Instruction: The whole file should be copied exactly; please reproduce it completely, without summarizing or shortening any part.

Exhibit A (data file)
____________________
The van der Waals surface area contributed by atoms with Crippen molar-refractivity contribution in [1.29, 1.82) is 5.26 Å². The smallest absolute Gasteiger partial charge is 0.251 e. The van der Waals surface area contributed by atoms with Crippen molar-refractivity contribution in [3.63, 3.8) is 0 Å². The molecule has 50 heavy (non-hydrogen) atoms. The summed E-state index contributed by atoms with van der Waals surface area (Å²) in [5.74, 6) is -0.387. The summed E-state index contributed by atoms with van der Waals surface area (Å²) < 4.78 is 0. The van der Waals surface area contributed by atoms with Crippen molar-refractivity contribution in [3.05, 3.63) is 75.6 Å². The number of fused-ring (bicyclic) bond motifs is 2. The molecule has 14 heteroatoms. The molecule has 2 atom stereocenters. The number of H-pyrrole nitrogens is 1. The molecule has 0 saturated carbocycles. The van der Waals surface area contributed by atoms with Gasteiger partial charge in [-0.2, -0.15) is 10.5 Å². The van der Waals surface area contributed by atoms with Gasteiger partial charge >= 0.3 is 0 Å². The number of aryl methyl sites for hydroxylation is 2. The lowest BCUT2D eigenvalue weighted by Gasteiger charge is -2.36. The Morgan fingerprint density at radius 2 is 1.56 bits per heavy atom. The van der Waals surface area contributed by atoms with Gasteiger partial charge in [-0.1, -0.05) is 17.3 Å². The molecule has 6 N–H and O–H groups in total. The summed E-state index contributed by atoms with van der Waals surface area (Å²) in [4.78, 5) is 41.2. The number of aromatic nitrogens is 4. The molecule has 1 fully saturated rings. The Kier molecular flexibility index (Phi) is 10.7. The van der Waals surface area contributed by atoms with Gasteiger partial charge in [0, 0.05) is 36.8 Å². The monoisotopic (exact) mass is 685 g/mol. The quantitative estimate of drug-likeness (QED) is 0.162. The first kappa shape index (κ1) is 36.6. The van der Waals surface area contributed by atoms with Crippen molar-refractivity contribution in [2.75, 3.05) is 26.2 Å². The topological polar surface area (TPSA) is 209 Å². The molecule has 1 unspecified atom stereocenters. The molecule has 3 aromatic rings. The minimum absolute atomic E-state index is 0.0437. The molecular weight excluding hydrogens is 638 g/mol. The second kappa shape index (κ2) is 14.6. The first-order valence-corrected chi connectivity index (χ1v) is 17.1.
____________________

The van der Waals surface area contributed by atoms with Crippen molar-refractivity contribution in [1.29, 1.82) is 5.26 Å². The smallest absolute Gasteiger partial charge is 0.251 e. The van der Waals surface area contributed by atoms with Crippen molar-refractivity contribution in [3.63, 3.8) is 0 Å². The molecule has 50 heavy (non-hydrogen) atoms. The summed E-state index contributed by atoms with van der Waals surface area (Å²) in [5.74, 6) is -0.387. The summed E-state index contributed by atoms with van der Waals surface area (Å²) < 4.78 is 0. The van der Waals surface area contributed by atoms with Crippen molar-refractivity contribution in [3.05, 3.63) is 75.6 Å². The number of fused-ring (bicyclic) bond motifs is 2. The molecule has 14 heteroatoms. The molecule has 2 atom stereocenters. The number of H-pyrrole nitrogens is 1. The molecule has 0 saturated carbocycles. The van der Waals surface area contributed by atoms with Gasteiger partial charge in [-0.2, -0.15) is 10.5 Å². The van der Waals surface area contributed by atoms with Gasteiger partial charge >= 0.3 is 0 Å². The number of aryl methyl sites for hydroxylation is 2. The lowest BCUT2D eigenvalue weighted by Gasteiger charge is -2.36. The Morgan fingerprint density at radius 2 is 1.56 bits per heavy atom. The van der Waals surface area contributed by atoms with Gasteiger partial charge in [-0.1, -0.05) is 17.3 Å². The molecule has 6 N–H and O–H groups in total. The summed E-state index contributed by atoms with van der Waals surface area (Å²) in [4.78, 5) is 41.2. The number of aromatic nitrogens is 4. The molecule has 1 fully saturated rings. The Kier molecular flexibility index (Phi) is 10.7. The van der Waals surface area contributed by atoms with Gasteiger partial charge in [0, 0.05) is 36.8 Å². The monoisotopic (exact) mass is 685 g/mol. The quantitative estimate of drug-likeness (QED) is 0.162. The first kappa shape index (κ1) is 36.6. The van der Waals surface area contributed by atoms with Crippen molar-refractivity contribution in [2.75, 3.05) is 26.2 Å². The topological polar surface area (TPSA) is 209 Å². The molecule has 1 unspecified atom stereocenters. The molecule has 3 aromatic rings. The minimum absolute atomic E-state index is 0.0437. The molecular weight excluding hydrogens is 638 g/mol. The second kappa shape index (κ2) is 14.6. The first-order valence-corrected chi connectivity index (χ1v) is 17.1.